In order to redress the consequences of racial bias – which, I believe, are at the root of the murders of Sterling, Castile, Martin, Rice, and many others – we must promote a counter-campaign for ideological justice, where we renew the importance of heightening our humanity through formal systems of education. With this, it is important that we begin to demand that formal education endorses standards (such as Common Core Human Standards) and curricula (such as anti-bias curricula) that challenge longstanding racial biases and logics associated with discrimination (and each of their consequences including racism, misogyny, patriarchy, xenophobia, colonialism, and so on).

But the use of education to eradicate racial bias cannot be limited to communities concentrated with people of color because the origins of racial bias are rooted in indifference and White privilege. Privilege is when you don’t think something is a problem because it’s not your problem. While it has become vogue to teach about race, social justice, and equity to students of color, students who attend schools that are overwhelmingly White may need this kind of education the most. Exposing such students to new standards, curricula and pedagogies that center a love and respect for all humanity will broaden their worldviews.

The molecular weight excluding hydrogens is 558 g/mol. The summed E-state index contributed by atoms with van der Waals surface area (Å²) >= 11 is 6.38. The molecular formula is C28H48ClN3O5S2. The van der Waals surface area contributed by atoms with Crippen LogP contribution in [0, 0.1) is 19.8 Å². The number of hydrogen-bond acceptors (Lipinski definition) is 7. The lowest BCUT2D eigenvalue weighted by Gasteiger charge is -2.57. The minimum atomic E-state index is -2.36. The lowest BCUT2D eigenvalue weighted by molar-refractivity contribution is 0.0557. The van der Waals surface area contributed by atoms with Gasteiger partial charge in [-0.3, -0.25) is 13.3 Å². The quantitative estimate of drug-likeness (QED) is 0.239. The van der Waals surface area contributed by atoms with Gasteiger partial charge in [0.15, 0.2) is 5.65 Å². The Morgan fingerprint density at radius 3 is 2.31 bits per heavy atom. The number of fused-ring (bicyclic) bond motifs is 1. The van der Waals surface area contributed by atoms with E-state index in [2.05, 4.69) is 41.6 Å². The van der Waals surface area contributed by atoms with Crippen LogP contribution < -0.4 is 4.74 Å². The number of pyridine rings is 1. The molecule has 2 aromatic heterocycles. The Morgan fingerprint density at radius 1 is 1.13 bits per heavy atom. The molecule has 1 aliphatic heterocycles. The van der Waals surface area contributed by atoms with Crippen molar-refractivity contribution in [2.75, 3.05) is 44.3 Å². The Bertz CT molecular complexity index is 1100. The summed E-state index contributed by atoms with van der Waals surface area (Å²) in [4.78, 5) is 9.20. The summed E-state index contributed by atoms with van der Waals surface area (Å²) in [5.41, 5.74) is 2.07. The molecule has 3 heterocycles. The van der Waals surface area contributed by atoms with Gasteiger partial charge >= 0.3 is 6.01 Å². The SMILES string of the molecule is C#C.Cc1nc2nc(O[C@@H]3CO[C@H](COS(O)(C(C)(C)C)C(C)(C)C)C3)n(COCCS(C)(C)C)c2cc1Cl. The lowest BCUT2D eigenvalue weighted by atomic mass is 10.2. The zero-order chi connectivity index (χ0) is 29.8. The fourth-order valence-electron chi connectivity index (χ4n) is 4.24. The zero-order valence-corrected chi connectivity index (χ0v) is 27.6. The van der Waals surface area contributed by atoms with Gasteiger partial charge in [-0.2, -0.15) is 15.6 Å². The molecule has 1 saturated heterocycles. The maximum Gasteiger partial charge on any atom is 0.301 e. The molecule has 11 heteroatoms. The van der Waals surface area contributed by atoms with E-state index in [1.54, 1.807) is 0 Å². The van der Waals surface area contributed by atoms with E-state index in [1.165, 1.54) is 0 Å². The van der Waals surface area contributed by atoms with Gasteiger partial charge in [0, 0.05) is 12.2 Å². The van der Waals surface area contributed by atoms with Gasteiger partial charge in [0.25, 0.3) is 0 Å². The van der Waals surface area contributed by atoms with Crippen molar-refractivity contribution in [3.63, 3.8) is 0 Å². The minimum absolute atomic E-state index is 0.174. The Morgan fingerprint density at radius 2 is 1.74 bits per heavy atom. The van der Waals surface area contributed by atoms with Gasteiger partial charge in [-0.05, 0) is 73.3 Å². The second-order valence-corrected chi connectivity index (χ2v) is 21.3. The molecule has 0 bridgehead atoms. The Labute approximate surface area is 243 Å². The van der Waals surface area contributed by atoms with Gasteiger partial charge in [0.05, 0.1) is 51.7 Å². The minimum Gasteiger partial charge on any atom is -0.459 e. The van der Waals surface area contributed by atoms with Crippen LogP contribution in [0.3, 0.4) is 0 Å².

What I am proposing is a paradigm shift in education, transferring the focus of instruction from skills, content, and capacities to relationships, from disparity and discrimination to a focus on our needs and capacities as human beings to bridge empathic, cooperative, and social gaps that hinder learning, development, and societal harmony. This is an education for greater compassion because it affirms all students equally, whereby challenging us to commit ourselves to the hard work of interrupting biases and dismantling systems of historic violence against our nation’s (and our world’s) most vulnerable citizens. Left unchecked, such systems promise to play out in patterns of death and destruction rehearsed repeatedly each day (as we are now seeing).

Then let us commit space and time in formal education to reconciling that the true value of learning is in greater compassion and saved lives. Though histories and institutions of inequity and oppression are deep and resilient, our courage and resolve cannot only match the depths of this particular kind of despair, they can exceed them. However, change will start in classrooms with teachers seeing, treating and listening to all students so that no one graduates our school systems unable to trust, respect and understand people who do not look like they do.

We will need an education first, but in the end love will win.

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  1. This article first appeared on July 17, 2016 in NY Slant as an op-ed. The article can also be found here: http://nyslant.com/article/opinion/in-the-end,-love-will-win,-but-we-will-need-an-education-first.html.

 

 

David E. Kirkland is the Executive Director of the NYU Metropolitan Center for Research on Equity and the Transformation of Schools, and an associate professor of English and urban education at New York University. Dr. Kirkland can be reached by email at: davidekirkland@gmail.com.